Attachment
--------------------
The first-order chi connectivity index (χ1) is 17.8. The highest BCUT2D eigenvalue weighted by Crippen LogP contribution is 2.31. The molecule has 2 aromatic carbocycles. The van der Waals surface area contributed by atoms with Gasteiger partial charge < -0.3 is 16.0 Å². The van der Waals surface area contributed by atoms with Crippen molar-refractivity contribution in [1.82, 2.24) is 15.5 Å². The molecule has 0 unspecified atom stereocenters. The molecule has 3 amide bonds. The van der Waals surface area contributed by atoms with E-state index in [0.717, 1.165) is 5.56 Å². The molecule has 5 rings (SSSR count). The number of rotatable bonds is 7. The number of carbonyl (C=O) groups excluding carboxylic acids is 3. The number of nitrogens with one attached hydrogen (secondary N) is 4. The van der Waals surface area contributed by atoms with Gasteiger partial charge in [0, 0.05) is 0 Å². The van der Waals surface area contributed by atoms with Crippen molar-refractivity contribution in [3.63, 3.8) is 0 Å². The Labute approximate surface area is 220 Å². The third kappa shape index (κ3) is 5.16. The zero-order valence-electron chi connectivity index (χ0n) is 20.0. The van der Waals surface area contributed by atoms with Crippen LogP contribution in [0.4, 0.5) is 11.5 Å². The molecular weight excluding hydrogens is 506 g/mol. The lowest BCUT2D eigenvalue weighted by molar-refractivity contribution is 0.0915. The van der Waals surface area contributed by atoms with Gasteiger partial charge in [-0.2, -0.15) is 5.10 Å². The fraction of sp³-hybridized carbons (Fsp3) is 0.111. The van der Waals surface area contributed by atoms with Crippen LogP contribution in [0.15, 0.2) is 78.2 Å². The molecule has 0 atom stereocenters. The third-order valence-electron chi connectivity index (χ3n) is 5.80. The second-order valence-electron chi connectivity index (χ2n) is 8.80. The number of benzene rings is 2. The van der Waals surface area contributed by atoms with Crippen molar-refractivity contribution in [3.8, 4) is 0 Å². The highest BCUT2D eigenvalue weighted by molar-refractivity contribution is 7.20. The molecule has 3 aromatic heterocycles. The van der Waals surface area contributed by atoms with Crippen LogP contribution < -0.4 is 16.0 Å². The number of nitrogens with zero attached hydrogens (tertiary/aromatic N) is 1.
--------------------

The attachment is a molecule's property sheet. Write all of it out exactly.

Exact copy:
The first-order chi connectivity index (χ1) is 17.8. The highest BCUT2D eigenvalue weighted by Crippen LogP contribution is 2.31. The molecule has 2 aromatic carbocycles. The van der Waals surface area contributed by atoms with Gasteiger partial charge < -0.3 is 16.0 Å². The van der Waals surface area contributed by atoms with Crippen molar-refractivity contribution in [1.82, 2.24) is 15.5 Å². The molecule has 0 unspecified atom stereocenters. The molecule has 3 amide bonds. The van der Waals surface area contributed by atoms with E-state index in [0.717, 1.165) is 5.56 Å². The molecule has 5 rings (SSSR count). The number of rotatable bonds is 7. The number of carbonyl (C=O) groups excluding carboxylic acids is 3. The number of nitrogens with one attached hydrogen (secondary N) is 4. The van der Waals surface area contributed by atoms with Gasteiger partial charge in [0, 0.05) is 0 Å². The van der Waals surface area contributed by atoms with Crippen molar-refractivity contribution in [3.63, 3.8) is 0 Å². The Labute approximate surface area is 220 Å². The third kappa shape index (κ3) is 5.16. The zero-order valence-electron chi connectivity index (χ0n) is 20.0. The van der Waals surface area contributed by atoms with Crippen LogP contribution in [0.4, 0.5) is 11.5 Å². The molecular weight excluding hydrogens is 506 g/mol. The lowest BCUT2D eigenvalue weighted by molar-refractivity contribution is 0.0915. The van der Waals surface area contributed by atoms with Gasteiger partial charge in [-0.2, -0.15) is 5.10 Å². The fraction of sp³-hybridized carbons (Fsp3) is 0.111. The van der Waals surface area contributed by atoms with Crippen LogP contribution in [0.15, 0.2) is 78.2 Å². The molecule has 0 atom stereocenters. The third-order valence-electron chi connectivity index (χ3n) is 5.80. The second-order valence-electron chi connectivity index (χ2n) is 8.80. The number of benzene rings is 2. The van der Waals surface area contributed by atoms with Crippen molar-refractivity contribution in [3.8, 4) is 0 Å². The highest BCUT2D eigenvalue weighted by molar-refractivity contribution is 7.20. The molecule has 3 aromatic heterocycles. The van der Waals surface area contributed by atoms with Crippen LogP contribution < -0.4 is 16.0 Å². The number of nitrogens with zero attached hydrogens (tertiary/aromatic N) is 1.